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May 1, 2013

Doctors Warn Prescription Drug Abuse Can Have Fatal Consequences

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While much attention is given to the dangers of using illegal drugs, the prescription drugs you can find in your own medicine cabinet can be just as harmful to your health if used improperly. Now, health officials are trying to highlight the dangers of abusing legal prescription drugs, particularly prescription painkillers.

In Oklahoma, the state’s commissioner of health Terry Cline said, “Just over the last 10 years, or about 10 years, we have seen a 372 percent increase in the number of deaths from misuse of prescription drugs. It’s huge.”

The problem was highlighted in his state when a star football player for the University of Oklahoma died from a painkiller overdose just two weeks after graduation.

“I think he was the All-American boy who was struggling with an all-American issue that is prevalent in communities across our country,” said Cline.

But it’s not just an Oklahoma problem. Nationally, deaths from abuse of prescription painkillers, or opiates, has quadrupled to more than 16,000 by 2010. Most people who abuse these substances don’t get them from doctors or drug dealers, but rather from their friends or the family medicine cabinet.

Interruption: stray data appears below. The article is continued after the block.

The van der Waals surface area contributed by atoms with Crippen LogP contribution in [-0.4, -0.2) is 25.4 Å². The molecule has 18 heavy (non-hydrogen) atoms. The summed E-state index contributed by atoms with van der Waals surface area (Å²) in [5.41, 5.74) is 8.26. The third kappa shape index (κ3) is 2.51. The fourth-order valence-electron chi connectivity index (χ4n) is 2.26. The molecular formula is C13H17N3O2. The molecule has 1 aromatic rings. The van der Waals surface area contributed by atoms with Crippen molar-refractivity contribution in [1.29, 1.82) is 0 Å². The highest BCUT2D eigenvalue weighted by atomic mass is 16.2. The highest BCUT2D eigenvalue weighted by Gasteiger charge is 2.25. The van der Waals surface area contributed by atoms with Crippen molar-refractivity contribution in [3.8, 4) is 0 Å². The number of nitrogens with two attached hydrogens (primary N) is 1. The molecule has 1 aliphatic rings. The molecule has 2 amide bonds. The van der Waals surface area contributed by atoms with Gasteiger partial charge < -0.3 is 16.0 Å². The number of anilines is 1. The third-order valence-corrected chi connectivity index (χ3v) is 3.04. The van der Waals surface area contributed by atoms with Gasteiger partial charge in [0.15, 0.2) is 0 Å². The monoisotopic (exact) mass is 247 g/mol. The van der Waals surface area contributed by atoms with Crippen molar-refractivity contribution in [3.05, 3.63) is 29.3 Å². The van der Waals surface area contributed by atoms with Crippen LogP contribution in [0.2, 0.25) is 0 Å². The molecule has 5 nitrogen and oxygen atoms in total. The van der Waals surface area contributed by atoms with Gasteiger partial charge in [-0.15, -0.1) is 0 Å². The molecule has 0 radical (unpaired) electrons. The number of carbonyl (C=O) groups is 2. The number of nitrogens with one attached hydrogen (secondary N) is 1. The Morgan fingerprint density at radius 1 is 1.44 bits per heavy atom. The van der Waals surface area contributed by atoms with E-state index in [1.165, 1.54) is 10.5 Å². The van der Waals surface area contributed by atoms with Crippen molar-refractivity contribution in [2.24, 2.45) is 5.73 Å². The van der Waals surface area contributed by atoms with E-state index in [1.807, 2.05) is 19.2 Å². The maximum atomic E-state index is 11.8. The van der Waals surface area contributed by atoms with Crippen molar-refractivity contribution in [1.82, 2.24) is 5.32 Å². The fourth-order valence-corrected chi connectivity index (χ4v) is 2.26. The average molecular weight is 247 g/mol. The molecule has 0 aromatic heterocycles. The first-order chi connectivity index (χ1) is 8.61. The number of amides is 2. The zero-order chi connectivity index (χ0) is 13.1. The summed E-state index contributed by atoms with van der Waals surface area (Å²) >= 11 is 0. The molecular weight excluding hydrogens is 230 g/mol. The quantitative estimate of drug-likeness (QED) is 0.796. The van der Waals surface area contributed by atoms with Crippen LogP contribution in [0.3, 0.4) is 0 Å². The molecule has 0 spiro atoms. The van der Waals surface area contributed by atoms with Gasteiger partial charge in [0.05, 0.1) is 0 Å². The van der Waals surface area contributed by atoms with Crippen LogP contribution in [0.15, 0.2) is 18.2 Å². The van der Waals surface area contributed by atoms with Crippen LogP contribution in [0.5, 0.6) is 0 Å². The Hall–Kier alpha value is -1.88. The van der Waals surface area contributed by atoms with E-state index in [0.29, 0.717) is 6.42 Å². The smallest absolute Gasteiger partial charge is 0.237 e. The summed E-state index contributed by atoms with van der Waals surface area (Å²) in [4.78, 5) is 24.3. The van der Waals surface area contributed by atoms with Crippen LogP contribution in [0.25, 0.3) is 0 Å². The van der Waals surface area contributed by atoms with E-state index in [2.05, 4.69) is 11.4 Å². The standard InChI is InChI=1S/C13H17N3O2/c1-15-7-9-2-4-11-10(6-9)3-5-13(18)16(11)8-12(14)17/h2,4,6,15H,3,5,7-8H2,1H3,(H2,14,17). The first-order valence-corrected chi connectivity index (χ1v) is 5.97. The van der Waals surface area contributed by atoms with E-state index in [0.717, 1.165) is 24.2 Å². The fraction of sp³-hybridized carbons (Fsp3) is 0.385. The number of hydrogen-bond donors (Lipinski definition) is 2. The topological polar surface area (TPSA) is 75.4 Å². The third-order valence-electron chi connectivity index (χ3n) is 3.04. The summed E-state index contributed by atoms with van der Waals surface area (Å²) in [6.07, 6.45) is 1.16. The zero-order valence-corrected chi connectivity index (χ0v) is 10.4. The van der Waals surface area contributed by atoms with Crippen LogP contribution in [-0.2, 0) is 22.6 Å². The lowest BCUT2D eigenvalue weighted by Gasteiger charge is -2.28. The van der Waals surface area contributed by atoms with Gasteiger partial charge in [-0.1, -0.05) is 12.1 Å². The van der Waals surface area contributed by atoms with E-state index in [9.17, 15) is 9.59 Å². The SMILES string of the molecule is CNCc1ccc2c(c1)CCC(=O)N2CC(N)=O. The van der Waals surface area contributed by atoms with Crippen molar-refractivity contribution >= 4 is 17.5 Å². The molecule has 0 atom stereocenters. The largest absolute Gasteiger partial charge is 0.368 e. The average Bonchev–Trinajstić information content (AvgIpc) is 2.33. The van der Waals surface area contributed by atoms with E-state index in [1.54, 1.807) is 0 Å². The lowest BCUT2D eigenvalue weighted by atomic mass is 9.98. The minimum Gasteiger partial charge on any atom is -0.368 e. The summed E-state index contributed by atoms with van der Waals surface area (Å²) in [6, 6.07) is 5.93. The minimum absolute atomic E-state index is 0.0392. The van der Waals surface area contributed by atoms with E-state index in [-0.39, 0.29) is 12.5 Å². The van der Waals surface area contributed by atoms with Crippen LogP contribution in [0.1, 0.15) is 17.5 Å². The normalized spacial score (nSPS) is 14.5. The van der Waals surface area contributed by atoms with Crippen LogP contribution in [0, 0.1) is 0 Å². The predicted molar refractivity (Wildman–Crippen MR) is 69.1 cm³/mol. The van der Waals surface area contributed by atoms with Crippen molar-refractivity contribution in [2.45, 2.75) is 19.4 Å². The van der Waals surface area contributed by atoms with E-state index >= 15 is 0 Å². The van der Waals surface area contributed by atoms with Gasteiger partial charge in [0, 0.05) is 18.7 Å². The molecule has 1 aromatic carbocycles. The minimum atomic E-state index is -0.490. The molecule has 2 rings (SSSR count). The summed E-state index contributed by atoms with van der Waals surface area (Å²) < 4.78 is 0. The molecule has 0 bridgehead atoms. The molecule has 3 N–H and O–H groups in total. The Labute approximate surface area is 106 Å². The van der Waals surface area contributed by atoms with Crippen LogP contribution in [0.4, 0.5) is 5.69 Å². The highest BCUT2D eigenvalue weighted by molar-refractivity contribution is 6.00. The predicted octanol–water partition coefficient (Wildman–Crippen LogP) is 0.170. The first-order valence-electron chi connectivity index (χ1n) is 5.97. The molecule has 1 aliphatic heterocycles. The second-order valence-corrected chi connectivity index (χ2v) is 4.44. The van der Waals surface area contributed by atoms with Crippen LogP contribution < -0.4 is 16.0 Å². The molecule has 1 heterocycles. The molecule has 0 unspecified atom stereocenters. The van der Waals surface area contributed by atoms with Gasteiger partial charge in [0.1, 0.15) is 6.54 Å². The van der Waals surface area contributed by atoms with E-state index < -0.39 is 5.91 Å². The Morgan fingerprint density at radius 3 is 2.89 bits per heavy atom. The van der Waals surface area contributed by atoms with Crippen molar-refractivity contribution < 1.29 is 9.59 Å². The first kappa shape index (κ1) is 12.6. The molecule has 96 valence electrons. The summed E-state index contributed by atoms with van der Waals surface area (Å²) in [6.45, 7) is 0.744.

The problem, says Dr. Hal Vorse, an addiction specialist, is that most people think that because prescription drugs are legal, they aren’t dangerous.

“It doesn’t matter whether you buy your drugs in a liquor store, a pharmacy or on the street. You’re going to be just as dead at the end. You know, addiction doesn’t care where you get your drugs,” he warned.


Quote

“When I was in medical school, the one thing I was told was completely wrong. The one I was told was, if you give opiates to a patient who’s in pain, they will not get addicted. Completely wrong. Completely wrong. But a generation of doctors, a generation of us grew up being trained that these drugs aren’t risky. In fact, they are risky,” – Dr. Thomas Frieden, Centers for Disease Control and Prevention.

Warm up questions

1. What do you know about the dangers of prescription drugs?

2. In what ways are prescription drugs different from illegal drugs? In what ways are they similar?

Discussion questions

1. Do you think that doctors should cut back on prescribing painkillers in order to lower the chance of someone getting addicted?

2. Why are some drugs only available by prescription, while others you can buy off the shelf in a pharmacy?

3. Why do you think prescription drug abuse does not get as much attention as illegal drug abuse?

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